Quantum Tangle
Quantum Tangle

Five Questions With… Quantum Tangle

Where is the most compelling and innovative music being made right now in Canada? Your first guess might be one of the country’s major urban centres, but a strong argument can be made that Canada’s North is indeed changing the game.

Case in point is Quantum Tangle who, after their 2016 EP Tiny Hands won the Juno for Indigenous Album of the Year, have followed it up with a dynamic full-length debut, Shelter as we go..., released July 7 on Coax Records.

Quantum Tangle combines the wide-ranging artistic visions of Greyson Gritt and Tiffany Ayalik who draw from their respective Anishinaabe-Métis and Inuit backgrounds to create a fusion of old-world sounds and new-world flair. Woven throughout Shelter as we go…,  blues riffs, traditional throat singing, and haunting melodies intertwine with hard beats and equally hard-hitting storytelling.

Proudly and boldly displaying their Indigenous roots, Gritt and Ayalik tailor their music to examine systemic racism and colonialism, while offering ways to empower marginalized groups. As vocal advocates for gender-equality and the need for safe-spaces, Quantum Tangle looks back through history to challenge, educate and encourage audiences to be socially aware.

Quantum Tangle performs tonight [July 19] at the National Arts Centre in Ottawa, and will be at the Canmore Folk Festival, Aug. 4-6. For more info, go to quantumtangle.com

 

What things did you try to expand upon with the album, compared to the EP? 

Grey: We wanted to shift the storytelling into the music. In the past, we have used music to support and bridge our storytelling, so we wanted to flip that and marry the stories, emotion, and music with standalone songs. 

Is there a song on the record that you feel best represents your current musical vision?

Tiffany: How do you pick your favourite child? (Laughs) We love them each for different reasons, and each song has their flavour and supports a message we feel passionate about.

It's wonderful that those messages came out in what we believe are very different genres.

Grey: I think it's less about a particular song and more about the elements that link the songs together. I love how layered our songs became during the recording and mixing process.

We began as a performance-based storytelling group, so our pieces were—and are—limited to what we can play and loop on stage. Through the recording, we've been able to create a lot of depth and texture through multiple layers of vocals with both live and virtual instruments.

It's had a great influence on our live performances. I think our current musical vision is producing these anthemic songs that can overtake you with its vocals and beats or drum on the first play, and then get you again once you're tuned into the lyrics.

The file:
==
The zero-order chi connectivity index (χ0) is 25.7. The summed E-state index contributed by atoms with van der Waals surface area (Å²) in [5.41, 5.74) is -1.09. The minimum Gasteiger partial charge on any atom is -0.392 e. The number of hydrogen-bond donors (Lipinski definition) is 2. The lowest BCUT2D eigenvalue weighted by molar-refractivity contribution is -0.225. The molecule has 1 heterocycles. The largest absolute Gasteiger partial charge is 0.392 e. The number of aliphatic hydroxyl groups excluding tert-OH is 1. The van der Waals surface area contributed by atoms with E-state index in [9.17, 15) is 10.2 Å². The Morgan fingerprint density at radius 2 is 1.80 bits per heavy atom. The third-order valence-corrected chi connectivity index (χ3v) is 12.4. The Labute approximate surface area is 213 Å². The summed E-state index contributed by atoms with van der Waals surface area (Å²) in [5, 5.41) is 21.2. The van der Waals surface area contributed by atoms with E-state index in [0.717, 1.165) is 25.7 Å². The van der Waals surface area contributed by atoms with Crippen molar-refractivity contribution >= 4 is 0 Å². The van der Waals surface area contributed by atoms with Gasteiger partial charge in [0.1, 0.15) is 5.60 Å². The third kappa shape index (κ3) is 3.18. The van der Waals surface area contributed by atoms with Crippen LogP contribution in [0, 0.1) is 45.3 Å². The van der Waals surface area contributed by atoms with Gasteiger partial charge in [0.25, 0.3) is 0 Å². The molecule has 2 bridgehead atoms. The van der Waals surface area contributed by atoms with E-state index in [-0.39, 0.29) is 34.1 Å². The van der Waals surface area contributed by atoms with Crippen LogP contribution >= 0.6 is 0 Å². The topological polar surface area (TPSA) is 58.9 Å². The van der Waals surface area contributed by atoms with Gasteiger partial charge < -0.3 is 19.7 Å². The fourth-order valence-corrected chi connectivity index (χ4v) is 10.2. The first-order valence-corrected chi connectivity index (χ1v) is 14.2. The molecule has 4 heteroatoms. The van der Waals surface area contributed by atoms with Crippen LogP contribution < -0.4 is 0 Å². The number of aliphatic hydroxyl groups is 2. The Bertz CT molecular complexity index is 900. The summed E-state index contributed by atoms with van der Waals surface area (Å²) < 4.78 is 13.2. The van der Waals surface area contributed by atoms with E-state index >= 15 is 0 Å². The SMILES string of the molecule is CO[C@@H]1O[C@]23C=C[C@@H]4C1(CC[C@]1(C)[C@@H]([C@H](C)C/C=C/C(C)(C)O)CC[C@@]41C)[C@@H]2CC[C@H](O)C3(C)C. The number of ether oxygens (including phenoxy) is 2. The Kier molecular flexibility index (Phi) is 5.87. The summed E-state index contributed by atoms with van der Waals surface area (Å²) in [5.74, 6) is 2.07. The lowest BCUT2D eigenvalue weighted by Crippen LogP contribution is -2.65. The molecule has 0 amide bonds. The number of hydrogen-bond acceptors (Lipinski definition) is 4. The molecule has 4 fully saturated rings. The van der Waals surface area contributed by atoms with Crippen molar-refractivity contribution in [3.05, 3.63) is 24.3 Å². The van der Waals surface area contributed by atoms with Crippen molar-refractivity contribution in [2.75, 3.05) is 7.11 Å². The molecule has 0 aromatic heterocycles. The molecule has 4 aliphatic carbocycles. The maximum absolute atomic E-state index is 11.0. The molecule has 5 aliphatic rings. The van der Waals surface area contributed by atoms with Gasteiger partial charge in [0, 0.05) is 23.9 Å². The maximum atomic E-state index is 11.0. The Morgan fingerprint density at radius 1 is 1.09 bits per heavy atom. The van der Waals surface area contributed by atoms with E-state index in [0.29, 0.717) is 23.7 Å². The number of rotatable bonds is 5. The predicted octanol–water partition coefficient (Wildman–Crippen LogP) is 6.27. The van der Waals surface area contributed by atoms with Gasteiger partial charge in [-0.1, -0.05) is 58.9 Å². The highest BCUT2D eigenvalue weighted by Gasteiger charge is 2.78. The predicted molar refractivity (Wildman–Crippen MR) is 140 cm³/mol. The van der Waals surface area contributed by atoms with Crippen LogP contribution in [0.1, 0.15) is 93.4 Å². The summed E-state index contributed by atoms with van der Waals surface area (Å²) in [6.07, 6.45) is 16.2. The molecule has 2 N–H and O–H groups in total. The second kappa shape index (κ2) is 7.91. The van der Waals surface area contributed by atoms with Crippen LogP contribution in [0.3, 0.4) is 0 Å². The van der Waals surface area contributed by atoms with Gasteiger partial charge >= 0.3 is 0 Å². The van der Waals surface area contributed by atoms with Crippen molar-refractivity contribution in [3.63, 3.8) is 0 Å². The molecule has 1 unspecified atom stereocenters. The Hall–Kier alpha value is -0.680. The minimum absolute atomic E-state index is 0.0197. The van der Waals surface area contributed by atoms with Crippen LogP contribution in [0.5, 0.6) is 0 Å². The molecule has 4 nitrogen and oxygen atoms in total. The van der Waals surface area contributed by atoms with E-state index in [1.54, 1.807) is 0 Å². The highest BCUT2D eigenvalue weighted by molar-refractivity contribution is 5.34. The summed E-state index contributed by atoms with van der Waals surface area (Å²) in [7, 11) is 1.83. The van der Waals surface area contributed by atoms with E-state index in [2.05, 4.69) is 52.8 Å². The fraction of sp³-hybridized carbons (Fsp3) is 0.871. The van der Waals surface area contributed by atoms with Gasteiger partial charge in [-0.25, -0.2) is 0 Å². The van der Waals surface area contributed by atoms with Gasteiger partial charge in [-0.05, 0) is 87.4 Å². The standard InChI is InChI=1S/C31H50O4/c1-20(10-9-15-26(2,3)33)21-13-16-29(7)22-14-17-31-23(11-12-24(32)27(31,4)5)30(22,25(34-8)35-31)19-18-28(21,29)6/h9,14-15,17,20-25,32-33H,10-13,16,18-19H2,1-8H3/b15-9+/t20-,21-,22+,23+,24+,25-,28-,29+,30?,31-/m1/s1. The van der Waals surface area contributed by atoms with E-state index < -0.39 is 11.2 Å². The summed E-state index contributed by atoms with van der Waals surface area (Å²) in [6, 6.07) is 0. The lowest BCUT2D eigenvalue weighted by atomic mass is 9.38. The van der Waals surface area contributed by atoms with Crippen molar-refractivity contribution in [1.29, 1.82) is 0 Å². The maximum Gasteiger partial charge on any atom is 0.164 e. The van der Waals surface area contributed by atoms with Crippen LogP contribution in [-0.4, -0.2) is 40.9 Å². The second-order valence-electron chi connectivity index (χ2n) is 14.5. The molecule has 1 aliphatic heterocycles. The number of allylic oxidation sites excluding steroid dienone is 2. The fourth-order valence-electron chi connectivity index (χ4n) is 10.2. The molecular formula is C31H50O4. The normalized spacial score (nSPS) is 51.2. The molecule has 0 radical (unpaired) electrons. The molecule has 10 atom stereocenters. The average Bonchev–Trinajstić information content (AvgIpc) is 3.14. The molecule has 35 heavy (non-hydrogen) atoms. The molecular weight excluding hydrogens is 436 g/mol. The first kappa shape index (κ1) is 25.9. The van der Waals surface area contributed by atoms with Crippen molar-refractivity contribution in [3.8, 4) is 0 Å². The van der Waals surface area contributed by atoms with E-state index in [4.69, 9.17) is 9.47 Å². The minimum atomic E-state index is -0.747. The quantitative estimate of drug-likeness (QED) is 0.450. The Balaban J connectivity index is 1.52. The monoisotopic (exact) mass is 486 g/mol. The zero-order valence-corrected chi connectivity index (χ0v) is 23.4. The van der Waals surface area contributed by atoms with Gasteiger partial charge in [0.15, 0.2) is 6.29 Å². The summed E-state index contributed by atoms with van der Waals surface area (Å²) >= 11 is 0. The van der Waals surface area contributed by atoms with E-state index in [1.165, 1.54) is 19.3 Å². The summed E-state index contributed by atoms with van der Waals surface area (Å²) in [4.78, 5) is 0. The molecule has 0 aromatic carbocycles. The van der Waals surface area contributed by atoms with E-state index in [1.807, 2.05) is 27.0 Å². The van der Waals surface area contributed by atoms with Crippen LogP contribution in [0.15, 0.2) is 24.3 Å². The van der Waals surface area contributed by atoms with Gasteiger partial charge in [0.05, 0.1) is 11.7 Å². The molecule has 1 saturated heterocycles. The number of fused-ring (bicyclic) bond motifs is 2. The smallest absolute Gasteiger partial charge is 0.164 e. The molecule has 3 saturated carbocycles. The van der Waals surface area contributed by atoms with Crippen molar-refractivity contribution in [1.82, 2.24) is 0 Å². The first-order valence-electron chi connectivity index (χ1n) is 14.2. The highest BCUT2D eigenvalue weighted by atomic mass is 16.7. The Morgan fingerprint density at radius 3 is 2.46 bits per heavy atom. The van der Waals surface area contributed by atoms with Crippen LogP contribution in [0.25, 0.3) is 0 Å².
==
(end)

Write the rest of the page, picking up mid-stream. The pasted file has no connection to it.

How would you describe the art scene right now in the North?

Tiffany: There's a lot of amazing work coming out of the North. We have The Jerry Cans from Iqaluit who are touring internationally and who have started a record label to support northern music. They are working hard to make things easier for other talented groups in Nunavut. We love them!

In Yellowknife, the Northern Arts and Cultural Centre has a great mentorship program for emerging performing artists. They have been running it for five years, and Grey was a Mentee for four of those years. They are a tiny team of dedicated and hard-working art-lovers who can support budding musicians on top of everything else a Territorial theatre does.

We owe our Juno win to their fantastic support. Marie Coderre and Treena Riles are the heartbeats of that place, and we have so much love and admiration for them and the rest of their team of technicians, volunteers, board members and staff. Hats off to you all!

In the Yukon, a fantastic tour is taking off in late October. From The North 150 is bringing together artists from the Yukon, Northwest Territories and Nunavut for an incredible musical experience. We will be performing in Whitehorse, Yellowknife, Iqaluit, Montreal, Ottawa, and Vancouver, alongside numerous other northern performers. You can learn more here:

What song in your catalogue means the most to you and why?

Grey: I think “Tiny Hands” will always be at the top of that list. It is a song about our grandmothers, and questions we have about the many lives they lived in their short stay on Earth. It's the first song we released, and it still fills our hearts when we hear it.

If you could change anything about the music business, what would it be?

Tiffany: We’d both like to see venues and festivals have mandates and commitments for inclusion, more gender and racial diversity in the tech fields related to music production. And of course all artists should be paid more fairly so that we don't have to tour as much; it becomes hard on one's body, heart and mind.

We would also love to decolonize the planet and see an end to fierce border control. That stuff is scary and a huge barrier for a lot of artists.

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